I chased the dinner train all the way back without forgetting anything else, then spent the rest of the afternoon helping Ryan clean it and get it ready for the next trip out. One of the steps to cleaning it out was dumping the toilets, which was just a matter of connecting a hose to a spout on the bottom of the car, pulling a release valve – staying well away from any danger of backblast this time! – then rinsing it out with a garden hose. The extension hose that connected to the spout on the coach came out of a drain set into the ground beside the tracks. “You just have to grab it and pull it out,” Ryan assured me, but the thing seemed to be wedged in there pretty tight, and it was hard to get a grip on because it was only a little smaller than the drain pipe. I could just barely get my hands down in there. “You might have to wiggle it a bit,” he prompted. I tried, but couldn’t wiggle it. It was wedged in there too tight. I paused a moment and looked back at Ryan. “This is the joke you play on newbies, isn’t it?” It wasn’t, but he thought that was a pretty funny idea, so my ears are probably going to be burning for years as future newbies try to get that damned thing out of the ground.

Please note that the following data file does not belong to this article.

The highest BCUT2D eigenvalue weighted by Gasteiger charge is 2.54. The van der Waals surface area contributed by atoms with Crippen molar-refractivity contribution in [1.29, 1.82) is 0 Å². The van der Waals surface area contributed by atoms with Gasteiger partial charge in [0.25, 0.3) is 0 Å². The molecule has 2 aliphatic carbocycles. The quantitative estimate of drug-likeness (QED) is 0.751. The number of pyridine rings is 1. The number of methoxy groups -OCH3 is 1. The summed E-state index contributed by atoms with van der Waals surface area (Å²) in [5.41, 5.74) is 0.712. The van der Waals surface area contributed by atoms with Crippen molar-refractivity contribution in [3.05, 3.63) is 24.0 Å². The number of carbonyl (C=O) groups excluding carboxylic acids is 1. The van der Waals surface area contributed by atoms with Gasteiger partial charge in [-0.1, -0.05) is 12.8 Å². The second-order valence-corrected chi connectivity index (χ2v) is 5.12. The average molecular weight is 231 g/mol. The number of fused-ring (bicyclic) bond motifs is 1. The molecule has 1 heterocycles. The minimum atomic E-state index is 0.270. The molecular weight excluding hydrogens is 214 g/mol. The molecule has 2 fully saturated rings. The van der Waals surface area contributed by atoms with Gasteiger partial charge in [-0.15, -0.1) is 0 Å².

After we got the dinner train cleaned up, Ryan and Al went over to Lauter’s ice cream shop for a malted milk, and I had a cherry phosphate and a big chocolate chip cookie, Ryan’s treat for helping him out.

song | 11:05 am CDT
Category: daily drivel | Tags: ,
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One Comment

  1. 1 The Seanster said at 9:45 pm on September 5th, 2011:

    And yet you’re still alive. One would think you would have died and gone to heaven. :)